Executors may have to handle disputes associated with the estate planner’s estate which is why it is important to carefully select an executor. As part of the process of designating an executor, it is useful to know what to take into account to determine who will make a good executor for the estate planner’s estate.
Helpful attributes for an executor to have
There are several useful attributes for an executor to have that the estate planner may want to take into account when selecting one including:
- Highly responsible:
- Possess a strong attention to detail;
- Familiarity working with financial professionals but does not necessarily need to be a financial professional themselves;
- Possess maturity;
- Old enough but not so old they will not outlive the estate planner;
- Familiarity with the estate planner’s values and family situation;
- The executor does not necessarily have to live near but probably should not live overseas; and
- The ability to be fair and equitable to the beneficiaries.
Duties of an executor
The duties of an executor can be extensive and time consuming and may last for up to two years. The executor may be required to track down and account for the estate planner’s assets and liabilities. They may also need to provide the will to the court for the probate process. Additionally, the executor may have to manage tax elections, tax filings and court accountings of income and expenses. The executor may also have the responsibility of obtaining valuations for real estate, business assets and other financial assets. The estate planner is also likely to have to arbitrate family disputes as some point during the process.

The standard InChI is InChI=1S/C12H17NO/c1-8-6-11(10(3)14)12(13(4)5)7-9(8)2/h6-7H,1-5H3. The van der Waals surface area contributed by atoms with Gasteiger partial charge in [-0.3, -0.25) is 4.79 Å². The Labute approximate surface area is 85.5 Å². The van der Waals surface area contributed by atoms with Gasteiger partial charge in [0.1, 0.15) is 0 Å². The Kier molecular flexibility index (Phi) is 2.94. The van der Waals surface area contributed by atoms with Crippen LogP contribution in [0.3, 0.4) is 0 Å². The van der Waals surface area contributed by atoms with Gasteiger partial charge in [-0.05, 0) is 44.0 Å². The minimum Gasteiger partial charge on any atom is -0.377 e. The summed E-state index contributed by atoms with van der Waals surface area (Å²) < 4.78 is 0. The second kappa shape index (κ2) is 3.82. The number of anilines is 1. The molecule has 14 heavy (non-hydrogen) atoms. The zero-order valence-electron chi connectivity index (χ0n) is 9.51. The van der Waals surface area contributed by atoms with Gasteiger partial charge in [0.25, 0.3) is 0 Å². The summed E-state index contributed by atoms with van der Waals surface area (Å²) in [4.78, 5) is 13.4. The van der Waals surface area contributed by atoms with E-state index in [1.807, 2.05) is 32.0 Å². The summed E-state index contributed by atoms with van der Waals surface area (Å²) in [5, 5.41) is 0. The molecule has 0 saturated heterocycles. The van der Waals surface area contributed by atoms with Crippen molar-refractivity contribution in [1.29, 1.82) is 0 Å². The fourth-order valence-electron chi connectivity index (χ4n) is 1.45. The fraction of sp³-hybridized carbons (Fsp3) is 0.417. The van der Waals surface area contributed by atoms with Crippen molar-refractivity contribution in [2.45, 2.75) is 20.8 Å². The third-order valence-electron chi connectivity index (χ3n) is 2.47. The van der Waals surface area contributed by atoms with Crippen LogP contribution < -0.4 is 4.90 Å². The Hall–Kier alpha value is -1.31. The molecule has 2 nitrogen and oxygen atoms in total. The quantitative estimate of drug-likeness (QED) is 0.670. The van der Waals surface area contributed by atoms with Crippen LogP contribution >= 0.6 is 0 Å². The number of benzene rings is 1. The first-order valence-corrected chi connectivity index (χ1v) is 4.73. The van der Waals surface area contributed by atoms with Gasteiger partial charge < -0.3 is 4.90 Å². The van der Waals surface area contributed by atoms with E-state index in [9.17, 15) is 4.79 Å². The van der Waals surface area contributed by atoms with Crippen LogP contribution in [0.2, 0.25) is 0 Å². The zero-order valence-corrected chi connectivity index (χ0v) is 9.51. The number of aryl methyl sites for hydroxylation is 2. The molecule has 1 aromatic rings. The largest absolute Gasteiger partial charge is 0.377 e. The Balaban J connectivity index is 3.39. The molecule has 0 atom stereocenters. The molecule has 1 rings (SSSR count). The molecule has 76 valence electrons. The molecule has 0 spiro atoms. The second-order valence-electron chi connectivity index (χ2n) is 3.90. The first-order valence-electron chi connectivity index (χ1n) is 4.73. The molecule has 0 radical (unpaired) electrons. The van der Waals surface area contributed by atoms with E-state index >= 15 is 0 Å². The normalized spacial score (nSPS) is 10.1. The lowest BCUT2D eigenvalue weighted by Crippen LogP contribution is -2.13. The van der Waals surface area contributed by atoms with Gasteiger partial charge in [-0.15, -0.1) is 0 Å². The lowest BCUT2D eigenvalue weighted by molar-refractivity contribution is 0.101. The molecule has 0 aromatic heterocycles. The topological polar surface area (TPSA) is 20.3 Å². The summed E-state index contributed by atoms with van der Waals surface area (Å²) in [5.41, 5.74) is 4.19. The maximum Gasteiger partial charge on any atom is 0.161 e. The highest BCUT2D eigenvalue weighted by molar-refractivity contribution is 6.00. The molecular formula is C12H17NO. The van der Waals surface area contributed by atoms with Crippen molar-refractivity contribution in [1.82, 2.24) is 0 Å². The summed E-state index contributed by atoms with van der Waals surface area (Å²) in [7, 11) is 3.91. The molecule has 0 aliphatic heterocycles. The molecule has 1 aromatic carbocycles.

It is important to keep in mind that an executor is a fiduciary having certain duties and is responsible for managing every aspect of the estate.
Estate planning can be a complex process at many points including selecting an executor and administering the estate. For that reason, estate planners should carefully consider who they choose as executor and what to base that decision on.